Politics

Campaigns we can believe in

Updated 2:55 PM ET, Fri July 3, 2015
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Ahead of his campaign announcement, Rand Paul's camp released his 2016 slogan: "Defeat the Washington machine. Unleash the American dream." Darren McCollester/Getty Image
Paul supporters are handed placards reading "I Stand with Rand" while waiting in line for a book signing with the senator at the Conservative Political Action Conference. Chip Somodevilla/Getty Images
Supporters of former Secretary of State Hillary Clinton stand near a Ready for Hillary bus after Clinton spoke about her book "Hard Choices." The "Ready for Hillary" slogan quickly became popular through the Ready for Hillary Super PAC, urging Clinton to run for president. NICHOLAS KAMM/AFP/Getty Images
An iPhone with an "I'm Ready for Hillary" background is shown off at the Ready For Hillary Super PAC offices in Alexandria, Virginia. PAUL J. RICHARDS/AFP/Getty Images
Supporters cheer and wave "Forward" signs as President Barack Obama speaks at a rally on September 2, 2012, in Boulder, Colorado. Marc Piscotty/Getty Images
People cheer as Obama speaks on stage as he accepts the nomination for president on September 6, 2012, in Charlotte, North Carolina. After his successful "Hope and Change" 2008 campaign, Obama ran for reelection on the slogan "Forward." Alex Wong/Getty Images
People cheer as Republican presidential candidate Mitt Romney speaks at a town hall meeting in Grand Junction, Colorado, on July 10, 2012. Supporters hold up "Colorado Believes" signs, based on Romney's "Believe in America" campaign slogan. NICHOLAS KAMM/AFP/GettyImages
Excited supporters cheer and hold up "Believe in America" signs as Romney arrives for a campaign stop in Rockford, Illinois, on March 18, 2012. Chip Somodevilla/Getty Images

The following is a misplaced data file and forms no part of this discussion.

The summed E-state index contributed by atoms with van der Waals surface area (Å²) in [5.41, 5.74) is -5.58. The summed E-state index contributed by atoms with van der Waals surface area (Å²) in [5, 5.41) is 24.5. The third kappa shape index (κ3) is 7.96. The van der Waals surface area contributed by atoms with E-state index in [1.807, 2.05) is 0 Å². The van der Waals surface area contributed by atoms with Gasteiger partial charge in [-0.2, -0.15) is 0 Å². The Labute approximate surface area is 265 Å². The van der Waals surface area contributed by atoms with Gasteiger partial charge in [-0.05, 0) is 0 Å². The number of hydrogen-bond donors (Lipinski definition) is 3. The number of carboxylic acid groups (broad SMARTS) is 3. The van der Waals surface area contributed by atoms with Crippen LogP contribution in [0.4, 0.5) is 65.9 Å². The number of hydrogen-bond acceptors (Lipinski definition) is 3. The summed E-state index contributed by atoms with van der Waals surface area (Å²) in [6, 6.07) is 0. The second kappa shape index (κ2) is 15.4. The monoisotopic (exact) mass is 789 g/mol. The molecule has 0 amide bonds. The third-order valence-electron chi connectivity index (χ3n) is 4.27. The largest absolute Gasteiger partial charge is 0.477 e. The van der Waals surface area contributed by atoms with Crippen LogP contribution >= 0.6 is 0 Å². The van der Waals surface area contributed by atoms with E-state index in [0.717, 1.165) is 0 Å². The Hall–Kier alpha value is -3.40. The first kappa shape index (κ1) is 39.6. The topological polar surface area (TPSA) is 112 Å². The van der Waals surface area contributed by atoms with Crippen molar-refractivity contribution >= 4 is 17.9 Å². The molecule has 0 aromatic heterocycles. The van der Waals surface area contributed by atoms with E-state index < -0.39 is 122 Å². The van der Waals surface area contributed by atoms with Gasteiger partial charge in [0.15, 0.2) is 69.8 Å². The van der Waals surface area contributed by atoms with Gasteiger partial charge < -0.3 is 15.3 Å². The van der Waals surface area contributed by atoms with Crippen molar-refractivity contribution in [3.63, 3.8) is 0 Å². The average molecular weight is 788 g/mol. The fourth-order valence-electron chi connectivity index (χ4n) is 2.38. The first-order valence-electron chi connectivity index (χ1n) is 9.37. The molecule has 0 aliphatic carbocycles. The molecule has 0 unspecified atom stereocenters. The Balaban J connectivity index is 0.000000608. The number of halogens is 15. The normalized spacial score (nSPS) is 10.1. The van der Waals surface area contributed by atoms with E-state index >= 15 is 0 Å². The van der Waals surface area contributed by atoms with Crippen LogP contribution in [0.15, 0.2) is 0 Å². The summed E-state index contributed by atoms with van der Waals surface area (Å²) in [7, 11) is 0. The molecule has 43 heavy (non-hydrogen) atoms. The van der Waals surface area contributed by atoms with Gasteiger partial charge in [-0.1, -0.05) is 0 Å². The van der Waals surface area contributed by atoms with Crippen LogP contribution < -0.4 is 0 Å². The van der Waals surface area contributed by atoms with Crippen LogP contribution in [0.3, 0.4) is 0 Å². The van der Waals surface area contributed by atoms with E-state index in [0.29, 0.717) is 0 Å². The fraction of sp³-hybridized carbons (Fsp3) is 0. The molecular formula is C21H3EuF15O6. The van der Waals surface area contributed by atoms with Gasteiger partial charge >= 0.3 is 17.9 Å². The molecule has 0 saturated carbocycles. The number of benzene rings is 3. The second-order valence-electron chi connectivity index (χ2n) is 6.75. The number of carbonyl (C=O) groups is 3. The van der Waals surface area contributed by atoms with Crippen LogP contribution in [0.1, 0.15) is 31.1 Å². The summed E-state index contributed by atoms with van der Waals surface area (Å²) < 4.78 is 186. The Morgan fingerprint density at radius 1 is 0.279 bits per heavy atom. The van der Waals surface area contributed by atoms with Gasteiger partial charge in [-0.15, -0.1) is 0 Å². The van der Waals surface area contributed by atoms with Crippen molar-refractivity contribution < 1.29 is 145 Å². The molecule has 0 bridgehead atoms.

"Yes We Can" and "Change" were two of the most popular Obama campaign slogans in 2008. Ethan Miller/Getty Images
Obama's camp also used "Change We Can Believe In" during the 2008 campaign. Chip Somodevilla/Getty Images
A child holds up a "Country First" sign while waiting for vice presidential candidate Alaska Gov. Sarah Palin and presidential nominee Sen. John McCain at a rally of supporters on September 18, 2008, in Cedar Rapids, Iowa. David Greedy/Getty Images
John Kerry signs "The Real Deal" campaign posters for supporters after a rally on April 27, 2004, in Youngstown, Ohio. Stephen Chernin/Getty Images
President George W. Bush waves from the stage during a bill-signing ceremony for the No Child Left Behind Act during a visit to Hamilton High School in Hamilton, Ohio, on January 8, 2002. "Leave No Child Behind" was a popular slogan during Bush's presidential campaign. TIM SLOAN/AFP/Getty Images
Bush ran as a "compassionate conservative," which became a popular slogan during his campaign. PAUL J. RICHARDS/AFP/Getty Images
Hispanic supporters of Bush cheer and hold up a sign that reads "A New Day" in Spanish, after the Texas governor won the Republican Party's unofficial "straw poll" on August 14, 1999, in Ames, Iowa. LUKE FRAZZA/AFP/Getty Images
In 2000, Ralph Nader ran on: "Government Of, By, and For the People ... Not the Monied Interests."
1996 Republican presidential candidate Bob Dole's campaign slogan was "The Better Man for a Better America." J. DAVID AKE/AFP/Getty Images
President George H.W. Bush and first lady Barbara Bush wave to supporters on October 12, 1992, at a campaign rally in Springfield, Pennsylvania. Buttons and posters that read "Stand by the President" and "Let's Stand by our Desert Storm Commander-in-Chief" were popular during his re-election campaign. LUKE FRAZZA/AFP/Getty Images
A badge for the 1992 presidential election features Democratic candidates Bill Clinton and Al Gore with the slogan "Hope not fear." Fotosearch/Getty Images
In 1992, Clinton ran on the slogan "Putting People First." PAUL RICHARDS/AFP/Getty Images
Behind Ronald Reagan are campaign posters with one of his most famous slogans: "Let's make America great again." Keystone/Hulton Archive/Getty Images
Reagan smiles as he speaks about his presidential campaign in 1979 front of a large banner with his campaign slogan, "The Time is Now." Hulton Archive/Getty Images
President Gerald Ford and first lady Betty Ford sit in the back seat of a car in 1975. Ford's 1976 campaign slogan was, "He's Making us Proud Again." Hulton Archive/Getty Images
Jimmy Carter looks up while shoveling peanuts on a peanut farm sometime in the 1970s. Carter was a peanut farmer, and "Not Just Peanuts" was one of his campaign slogans during the 1976 presidential election. Hulton Archive/Getty Images
Two supporters of Richard Nixon attend the Republican National Convention on August 9, 1968, in Miami Beach, Florida, where Nixon was nominated Republican presidential candidate. His campaign slogan was, "Nixon's the One." Keystone/Getty Images